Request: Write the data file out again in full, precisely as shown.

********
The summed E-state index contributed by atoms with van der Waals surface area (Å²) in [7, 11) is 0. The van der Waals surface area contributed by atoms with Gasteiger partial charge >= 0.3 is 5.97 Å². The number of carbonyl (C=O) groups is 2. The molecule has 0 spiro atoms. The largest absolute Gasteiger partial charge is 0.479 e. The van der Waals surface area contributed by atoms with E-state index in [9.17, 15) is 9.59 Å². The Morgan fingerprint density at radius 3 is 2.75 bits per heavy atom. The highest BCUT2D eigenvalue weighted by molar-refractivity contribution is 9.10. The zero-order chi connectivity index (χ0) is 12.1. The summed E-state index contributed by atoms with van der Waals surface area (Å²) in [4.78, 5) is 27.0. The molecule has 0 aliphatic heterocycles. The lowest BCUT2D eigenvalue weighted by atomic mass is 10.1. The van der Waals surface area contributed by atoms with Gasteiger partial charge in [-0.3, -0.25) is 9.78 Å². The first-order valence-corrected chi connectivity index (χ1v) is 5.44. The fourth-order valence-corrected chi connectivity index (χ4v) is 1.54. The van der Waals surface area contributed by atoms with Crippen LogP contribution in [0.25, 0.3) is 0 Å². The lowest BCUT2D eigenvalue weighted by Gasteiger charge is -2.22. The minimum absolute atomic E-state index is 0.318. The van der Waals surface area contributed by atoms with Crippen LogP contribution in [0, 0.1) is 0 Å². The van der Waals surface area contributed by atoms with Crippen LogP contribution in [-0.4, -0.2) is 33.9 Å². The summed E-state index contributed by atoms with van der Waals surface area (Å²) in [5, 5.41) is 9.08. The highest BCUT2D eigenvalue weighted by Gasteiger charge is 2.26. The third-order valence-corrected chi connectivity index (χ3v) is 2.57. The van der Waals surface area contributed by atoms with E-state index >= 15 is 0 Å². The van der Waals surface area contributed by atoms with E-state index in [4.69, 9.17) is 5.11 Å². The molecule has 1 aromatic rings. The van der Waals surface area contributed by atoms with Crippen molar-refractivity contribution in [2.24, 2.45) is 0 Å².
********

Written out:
The summed E-state index contributed by atoms with van der Waals surface area (Å²) in [7, 11) is 0. The van der Waals surface area contributed by atoms with Gasteiger partial charge >= 0.3 is 5.97 Å². The number of carbonyl (C=O) groups is 2. The molecule has 0 spiro atoms. The largest absolute Gasteiger partial charge is 0.479 e. The van der Waals surface area contributed by atoms with E-state index in [9.17, 15) is 9.59 Å². The Morgan fingerprint density at radius 3 is 2.75 bits per heavy atom. The highest BCUT2D eigenvalue weighted by molar-refractivity contribution is 9.10. The zero-order chi connectivity index (χ0) is 12.1. The summed E-state index contributed by atoms with van der Waals surface area (Å²) in [4.78, 5) is 27.0. The molecule has 0 aliphatic heterocycles. The lowest BCUT2D eigenvalue weighted by atomic mass is 10.1. The van der Waals surface area contributed by atoms with Gasteiger partial charge in [-0.3, -0.25) is 9.78 Å². The first-order valence-corrected chi connectivity index (χ1v) is 5.44. The fourth-order valence-corrected chi connectivity index (χ4v) is 1.54. The van der Waals surface area contributed by atoms with Crippen LogP contribution in [0.25, 0.3) is 0 Å². The lowest BCUT2D eigenvalue weighted by Gasteiger charge is -2.22. The minimum absolute atomic E-state index is 0.318. The van der Waals surface area contributed by atoms with Crippen LogP contribution in [0, 0.1) is 0 Å². The van der Waals surface area contributed by atoms with Crippen LogP contribution in [-0.4, -0.2) is 33.9 Å². The summed E-state index contributed by atoms with van der Waals surface area (Å²) in [5, 5.41) is 9.08. The highest BCUT2D eigenvalue weighted by Gasteiger charge is 2.26. The third-order valence-corrected chi connectivity index (χ3v) is 2.57. The van der Waals surface area contributed by atoms with E-state index >= 15 is 0 Å². The van der Waals surface area contributed by atoms with E-state index in [4.69, 9.17) is 5.11 Å². The molecule has 1 aromatic rings. The van der Waals surface area contributed by atoms with Crippen molar-refractivity contribution in [2.24, 2.45) is 0 Å².